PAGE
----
Leicester City Helicopter Crash

I wonder why they thought heading-off downwind was such a great idea?
Just had a look at the overhead photo on the BBC. Looks like they selected the least built up area to depart over. These new machines are quite high-powered so maybe they allow a greater degree of flexibility regarding the wind direction.
OK. Now we have the video is there a chance that as it was downwind (with the effective airflow moving from the back to the front of the aircraft), the aircraft experienced loss of tail rotor effectiveness and started to yaw at a rate that could not be contained by the pilot.

This has been a factor in a few Gazelle incidents and also a fatal North Sea Puma incident. 2/1993 AS 332L Super Puma, G-TIGH, 14 March 1992

This is pure speculation on my part.
 
I was told that it's almost compulsory in Thailand for men of a certain status ('Hi So') to have a 'Mia Noi' or 'minor wife. There are even rules of etiquette for the process: if you buy your mia noi a silver necklace, you must buy your wife a gold one etc. Thai wives don't like it but they tolerate it as long as its discreet. Hence giving her a job title.

And yes of course I would have...
Sometimes more than one, so my wife tells me. We have played 'spot the mia noi' when out at night in Bangkok. If you bought silver for a mia of any status, you would, as @endure mentions, be shopping around for a penis reattachment. Always gold, even for girlfriends.
 
A few years ago I contacted the AAIB in connection with a planning application involving the reactivation of an airfield. My question was how many members of the public have been killed in off airfield accidents involving light aircraft in the last 25 years. The answer was zero. The risk to the general population from light aircraft is negligable.

CAA involvement in aircraft maintenance standards has been non existant for years yet our accident record is good. I went into my local maintenance shop a couple of weeks ago and asked how often they saw a surveyor these days.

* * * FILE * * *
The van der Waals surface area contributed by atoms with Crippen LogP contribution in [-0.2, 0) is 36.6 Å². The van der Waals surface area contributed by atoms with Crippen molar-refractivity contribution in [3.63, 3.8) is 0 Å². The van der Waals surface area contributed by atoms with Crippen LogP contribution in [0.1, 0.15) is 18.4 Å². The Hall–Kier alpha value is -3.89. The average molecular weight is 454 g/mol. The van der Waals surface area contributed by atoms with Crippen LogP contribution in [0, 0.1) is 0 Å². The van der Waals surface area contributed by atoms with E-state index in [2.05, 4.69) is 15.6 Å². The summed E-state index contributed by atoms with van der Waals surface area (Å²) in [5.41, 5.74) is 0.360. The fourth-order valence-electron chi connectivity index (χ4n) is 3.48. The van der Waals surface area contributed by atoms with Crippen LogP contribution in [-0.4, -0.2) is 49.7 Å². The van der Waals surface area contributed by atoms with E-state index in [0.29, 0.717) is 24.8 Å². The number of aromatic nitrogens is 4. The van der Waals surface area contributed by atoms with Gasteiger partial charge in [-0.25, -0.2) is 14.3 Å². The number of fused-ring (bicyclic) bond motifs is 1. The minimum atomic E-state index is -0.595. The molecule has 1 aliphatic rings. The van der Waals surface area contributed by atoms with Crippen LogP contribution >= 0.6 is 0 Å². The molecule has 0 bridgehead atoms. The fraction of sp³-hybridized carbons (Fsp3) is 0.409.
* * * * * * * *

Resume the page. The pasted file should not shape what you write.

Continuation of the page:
I was told that the last audit was an emergency one as they CAA couldn't renew their maintenance approval as they hadn't been audited for three years.
The truth is that maintenance standards are held up by the certifying licensed engineers not the CAA.
Same in these parts. Got rid of the old experienced maintenance inspectors and replaced them with followers of the new dispensation who were rushed through a quick tech course then given the power of life and death over AMOs. This has resulted in a blizzard of new paperwork, mainly arse covering and self serving to justify their existence.

God help you if the boxes aren't ticked and the form isn't signed in triplicate but they're utterly lost and unable to tell you what they're looking at if you show them something on the shop floor. Asking them for advice to make things safer/work better (which should be their primary function) is a waste of time as their new primary function is to try to screw fines and fees out of AMOs by catching them out on some paperwork glitch. Totally unfit for purpose which means the industry in SA is largely self regulating while trying to dodge the shit thrown at them by a supposedly autonomous organisation.